Has no-one really done a 'getting riggy with it' pun yet? Ok then, here it goes. We've made it to Friday, which means we get a couple of data points to hold our attention at the tail-end of the trading week. First we get the Baker Hughes report, which will once again likely be getting riggy with it (Ta-dah!), as prices in fifty-dollardom continue to incentivize drilling activity. After that we get CFTC data, which will likely show an ongoing overcrowded tilt towards the bulls. But for now, hark, here are five things to consider in oil markets today:
1) The more we look at OPEC loadings, the more that Jack Nicholson movies come to mind. After we mused that last month's loadings were 'As Good As It Gets', our focus this month has switched to 'Something's Gotta Give', given the current status of net long financial positioning (at a record), U.S. oil inventories (at a record) and Singapore's floating storage in recent weeks (at a record).
As for OPEC loadings, it invokes 'The Departed', as that best describes both vessels and OPEC's discipline. As our ClipperData illustrates below, total OPEC export loadings so far this month are now higher than October's reference level, after being 1 million barrels per day below it last month.
Granted, some of this rebound can be attributed to rising exports from exempted cartel members (think: Libya, Nigeria), but this doesn't fully explain the rebound. Venezuelan and Qatari loadings this month are well above both October and December's levels, while Angolan loadings have rebounded also. Related: Combined Compliance For OPEC, Non-OPEC Hits 86%
As we have said from the onset of this production cut deal, Saudi, Kuwait and UAE should lead by example - and they appear to be doing so, although full compliance isn't reflected in lower Saudi loadings. On the aggregate, this leaves us a little higher in terms of OPEC loadings than where we were in October. Hum dee dum. (At least we can count on non-OPEC producers to do their part. Ahem).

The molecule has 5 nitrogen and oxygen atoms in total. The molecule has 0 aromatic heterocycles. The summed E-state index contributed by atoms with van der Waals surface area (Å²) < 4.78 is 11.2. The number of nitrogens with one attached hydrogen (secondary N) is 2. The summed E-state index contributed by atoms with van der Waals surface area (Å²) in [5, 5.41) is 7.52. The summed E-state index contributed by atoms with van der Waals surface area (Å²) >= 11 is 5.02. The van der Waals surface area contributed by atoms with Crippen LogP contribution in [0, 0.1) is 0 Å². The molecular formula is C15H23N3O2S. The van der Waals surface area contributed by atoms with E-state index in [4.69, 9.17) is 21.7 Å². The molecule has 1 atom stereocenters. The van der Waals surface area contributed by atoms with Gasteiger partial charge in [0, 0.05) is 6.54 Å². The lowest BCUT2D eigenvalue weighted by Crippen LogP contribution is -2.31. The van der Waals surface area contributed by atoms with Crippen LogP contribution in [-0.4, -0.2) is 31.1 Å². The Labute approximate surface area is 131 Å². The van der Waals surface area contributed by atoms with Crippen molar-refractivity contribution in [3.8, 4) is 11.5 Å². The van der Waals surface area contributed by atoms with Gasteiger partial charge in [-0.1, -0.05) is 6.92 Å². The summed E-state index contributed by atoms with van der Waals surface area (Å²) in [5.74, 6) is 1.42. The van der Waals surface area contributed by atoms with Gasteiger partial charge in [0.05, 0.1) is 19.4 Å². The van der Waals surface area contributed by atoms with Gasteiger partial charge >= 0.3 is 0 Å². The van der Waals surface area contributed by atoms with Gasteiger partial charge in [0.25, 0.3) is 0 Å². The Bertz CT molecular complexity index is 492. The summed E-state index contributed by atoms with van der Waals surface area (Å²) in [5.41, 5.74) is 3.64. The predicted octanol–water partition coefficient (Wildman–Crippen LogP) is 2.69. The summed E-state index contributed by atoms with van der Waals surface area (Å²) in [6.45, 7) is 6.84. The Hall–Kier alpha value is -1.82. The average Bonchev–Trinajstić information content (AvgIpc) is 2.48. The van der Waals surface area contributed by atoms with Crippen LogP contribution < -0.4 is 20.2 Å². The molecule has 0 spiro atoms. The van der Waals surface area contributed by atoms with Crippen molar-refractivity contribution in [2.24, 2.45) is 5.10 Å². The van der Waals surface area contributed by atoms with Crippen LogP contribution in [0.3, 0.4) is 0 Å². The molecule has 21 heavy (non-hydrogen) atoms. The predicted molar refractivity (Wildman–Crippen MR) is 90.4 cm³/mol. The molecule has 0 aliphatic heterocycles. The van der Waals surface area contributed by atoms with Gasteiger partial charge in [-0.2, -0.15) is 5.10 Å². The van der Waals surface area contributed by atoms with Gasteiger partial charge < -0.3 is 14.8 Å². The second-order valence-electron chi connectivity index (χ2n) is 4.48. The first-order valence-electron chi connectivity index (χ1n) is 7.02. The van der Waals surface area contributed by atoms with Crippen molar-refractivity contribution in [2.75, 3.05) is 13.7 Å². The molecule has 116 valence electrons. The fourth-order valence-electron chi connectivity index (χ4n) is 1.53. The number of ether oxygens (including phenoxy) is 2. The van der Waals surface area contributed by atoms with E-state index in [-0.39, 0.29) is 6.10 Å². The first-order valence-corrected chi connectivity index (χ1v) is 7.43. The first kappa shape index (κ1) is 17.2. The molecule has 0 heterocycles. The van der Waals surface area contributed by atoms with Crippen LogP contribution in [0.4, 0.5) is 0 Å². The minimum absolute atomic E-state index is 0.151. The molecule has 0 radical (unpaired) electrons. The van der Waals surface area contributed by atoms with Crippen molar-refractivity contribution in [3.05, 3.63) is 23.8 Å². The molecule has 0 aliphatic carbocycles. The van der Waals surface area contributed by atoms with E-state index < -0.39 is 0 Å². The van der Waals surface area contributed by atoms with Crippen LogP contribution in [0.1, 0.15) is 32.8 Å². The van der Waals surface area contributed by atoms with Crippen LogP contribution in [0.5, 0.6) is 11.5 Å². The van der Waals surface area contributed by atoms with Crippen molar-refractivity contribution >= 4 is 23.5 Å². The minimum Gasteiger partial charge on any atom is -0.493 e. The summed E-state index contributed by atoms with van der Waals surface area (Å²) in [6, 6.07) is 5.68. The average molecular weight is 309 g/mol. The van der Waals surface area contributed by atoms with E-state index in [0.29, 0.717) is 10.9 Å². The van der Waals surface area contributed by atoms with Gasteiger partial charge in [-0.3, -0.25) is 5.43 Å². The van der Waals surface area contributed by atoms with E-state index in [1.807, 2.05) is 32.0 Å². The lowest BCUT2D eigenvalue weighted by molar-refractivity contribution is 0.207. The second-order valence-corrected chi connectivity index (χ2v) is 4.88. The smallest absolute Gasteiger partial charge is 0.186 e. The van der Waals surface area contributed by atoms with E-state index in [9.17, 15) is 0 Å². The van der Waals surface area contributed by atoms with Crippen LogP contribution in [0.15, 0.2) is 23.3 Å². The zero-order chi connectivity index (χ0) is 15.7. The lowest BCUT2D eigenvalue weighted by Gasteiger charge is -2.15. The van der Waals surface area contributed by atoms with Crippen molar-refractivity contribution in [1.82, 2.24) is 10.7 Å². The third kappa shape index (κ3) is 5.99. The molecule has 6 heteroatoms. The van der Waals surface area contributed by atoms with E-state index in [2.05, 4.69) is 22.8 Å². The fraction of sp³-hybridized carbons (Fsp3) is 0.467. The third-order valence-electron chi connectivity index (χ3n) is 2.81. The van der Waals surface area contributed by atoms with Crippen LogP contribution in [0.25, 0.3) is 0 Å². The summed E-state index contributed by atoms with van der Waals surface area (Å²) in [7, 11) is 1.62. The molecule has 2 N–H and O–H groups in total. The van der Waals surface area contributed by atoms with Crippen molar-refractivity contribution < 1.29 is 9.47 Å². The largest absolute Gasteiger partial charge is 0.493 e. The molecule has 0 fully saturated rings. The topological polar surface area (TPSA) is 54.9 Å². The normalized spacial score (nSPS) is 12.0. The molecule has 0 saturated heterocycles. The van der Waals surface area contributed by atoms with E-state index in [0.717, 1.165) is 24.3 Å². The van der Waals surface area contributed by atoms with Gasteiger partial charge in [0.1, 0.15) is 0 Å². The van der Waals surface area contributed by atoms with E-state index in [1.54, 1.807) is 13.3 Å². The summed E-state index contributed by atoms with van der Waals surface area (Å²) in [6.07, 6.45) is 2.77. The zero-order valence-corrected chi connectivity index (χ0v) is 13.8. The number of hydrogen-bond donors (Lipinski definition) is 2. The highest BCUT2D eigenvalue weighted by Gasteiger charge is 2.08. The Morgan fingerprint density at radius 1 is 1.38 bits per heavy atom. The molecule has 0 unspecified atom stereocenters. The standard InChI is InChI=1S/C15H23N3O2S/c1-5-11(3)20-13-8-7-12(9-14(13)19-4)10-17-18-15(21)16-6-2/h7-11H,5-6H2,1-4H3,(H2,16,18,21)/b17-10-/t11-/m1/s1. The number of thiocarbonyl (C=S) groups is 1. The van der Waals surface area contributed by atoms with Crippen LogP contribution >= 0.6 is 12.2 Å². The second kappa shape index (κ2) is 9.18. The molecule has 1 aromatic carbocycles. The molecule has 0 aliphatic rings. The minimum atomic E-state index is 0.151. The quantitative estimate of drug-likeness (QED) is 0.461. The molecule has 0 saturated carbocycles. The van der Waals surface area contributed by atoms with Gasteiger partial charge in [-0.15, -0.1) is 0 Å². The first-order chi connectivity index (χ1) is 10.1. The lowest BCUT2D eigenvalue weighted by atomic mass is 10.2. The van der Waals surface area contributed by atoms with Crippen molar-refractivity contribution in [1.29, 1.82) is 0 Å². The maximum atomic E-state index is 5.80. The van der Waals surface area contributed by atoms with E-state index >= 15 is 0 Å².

(Click to enlarge)
2) Oh wait, my bad. Hark, a WSJ headline reads this week: 'Non-OPEC members falling short of promised production cuts'. We can see in our ClipperData that although Russian export loadings have dropped materially, this is seasonal in nature (think: harsh winters).
Kazakh crude loadings this month are rebounding, well above 1mn bpd - which shouldn't come as a surprise given that the Kashagan field has ramped up to 160,000 bpd. Loadings of Azeri grades are also strong, at an 11-month high so far this month.
3) Mexican export loadings are dropping, down by about half of their production cut commitment of 100,000 bpd. Meanwhile, Omani loadings are reflecting waaaay more than full compliance with their commitment to cut 45,000 bpd. On the aggregate, waterborne loadings from NOPEC are down by 200,000 bpd from October's levels.
(Click to enlarge)
4) Argentina's state-run oil company, YPF, has confirmed it has reached a deal with Shell to develop oil and gas assets in its Vaca Muerta (translation: dead cow) shale field. There is an awful lot of hype about Vaca Muerta, with YPF looking to invest $2.3 billion into the field on its own this year.
The field is roughly the size of Belgium at 30,000 square kilometers, and is considered to hold some of the largest shale reserves in the world. Shell has agreed to invest $300 million. Related: U.S. Oil Rig Count Rises – Up 125 Since OPEC Deal
5) Finally, now for something completely different. As the chart below illustrates, offshore wind is getting cheaper, and especially versus onshore costs. While the current administration appear to have a negative view of wind power, turbines added on the Atlantic coast would not only create jobs, but also help in the effort of getting the U.S. to the goal of being energy independent.
The Obama administration outlined a plan last year to add 86,000 megawatts of wind power by 2050 - the equivalent of 86 nuclear reactors. With Rick Perry as Energy Secretary, wind power may find an ally; as Texas Governor, the state saw record expansion of wind power. Texas continues to lead the nation in its number one producer.
By Matt Smith
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